Magazine article American Libraries

FOLUSA Turns 25: For a Quarter of a Century, Friends of Libraries U.S.A. Has United Library Advocates

Magazine article American Libraries

FOLUSA Turns 25: For a Quarter of a Century, Friends of Libraries U.S.A. Has United Library Advocates

Article excerpt

While libraries have changed dramatically over the past 100 years, Friends groups--the citizens who support libraries with their time and money--continue to play the same crucial role they did during the days of Andrew Carnegie: ensuring the viability and sustainability of our systems by raising money, awareness, and political support.

In fact, perhaps not since the Carnegie era have Friends been so critical to the future of our libraries. Many state library agencies today are enduring severe budget cutbacks, often at unprecedented levels. These cuts in funding mean less direct state aid for local libraries, a decrease in or elimination of support for interlibrary loan costs, and a drastic reduction in the provision of online resources. Cuts in state aid mean a double blow for libraries that suffer from the withdrawal of state support at the same time their local governments are reducing their own support.

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First Friends

Carnegie's largesse to cities and towns across America was a defining moment in the history of our public libraries--and our Friends. In 1898, a U.S. Board of Education survey found only 637 public libraries in the United States, primarily on the East Coast. By the time Carnegie provided his last grant for a public library in 1919, there were 3,500 public libraries across the country. Although Carnegie can only take credit for about half the new libraries during this period, his high-profile generosity spurred a new and fervent desire for libraries, even among towns and cities that were not grant recipients.

While Carnegie provided money for buildings, there was still much work to be done at the local level to bring these facilities to fruition, and community members played an integral role getting the libraries built. City leaders were often reluctant and sometimes adamantly opposed to accepting grants because library operations would create a new expense in municipal budgets. In many states, laws had to be changed to allow localities to tax themselves for libraries. In addition, money had to be raised for furniture, equipment, and collections. Hundreds of thousands of library fundraising events were held in communities across the country. The citizens who changed laws, persuaded city and town leaders to fund operations, and raised money were--in spirit if not always in name--quintessential Friends of libraries.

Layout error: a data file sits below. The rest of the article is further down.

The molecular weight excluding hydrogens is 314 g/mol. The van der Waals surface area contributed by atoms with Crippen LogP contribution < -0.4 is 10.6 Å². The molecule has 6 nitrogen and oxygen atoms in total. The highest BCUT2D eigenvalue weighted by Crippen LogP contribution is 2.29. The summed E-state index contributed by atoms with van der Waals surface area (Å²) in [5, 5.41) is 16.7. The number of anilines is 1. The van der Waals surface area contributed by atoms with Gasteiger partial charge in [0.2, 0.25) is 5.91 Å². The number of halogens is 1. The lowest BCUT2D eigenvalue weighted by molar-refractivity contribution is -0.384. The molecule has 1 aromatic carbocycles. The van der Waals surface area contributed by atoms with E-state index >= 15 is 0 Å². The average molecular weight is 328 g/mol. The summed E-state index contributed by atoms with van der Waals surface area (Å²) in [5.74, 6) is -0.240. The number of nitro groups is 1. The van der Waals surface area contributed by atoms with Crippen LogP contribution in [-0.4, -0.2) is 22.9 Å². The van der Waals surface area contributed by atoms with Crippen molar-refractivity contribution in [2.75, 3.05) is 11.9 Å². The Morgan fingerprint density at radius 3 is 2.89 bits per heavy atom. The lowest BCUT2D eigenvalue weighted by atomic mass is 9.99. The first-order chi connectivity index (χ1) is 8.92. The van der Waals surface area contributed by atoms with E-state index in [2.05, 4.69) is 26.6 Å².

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The power of Friends' voices, however, can no longer be confined to the local level, where certainly they can and do make the most immediate impact. In addition to addressing the funding crisis at the state level, Friends are necessary to make the case at the national level as well. To do this they need a way to work together across city and state boundaries with a national voice. That's where Friends of Libraries U.S.A. (FOLUSA) comes in.

A quarter-century strong

This year, FOLUSA--now with over 2,000 member groups, libraries, and individuals--celebrates its 25th anniversary, a remarkable feat for an organization that started from a small but visionary project of the Committee on Friends of the Library embedded deep within ALA's Library Administration and Management Association. In 1975, this committee undertook a project to compile a directory of known Friends of libraries groups on campuses and in communities. …

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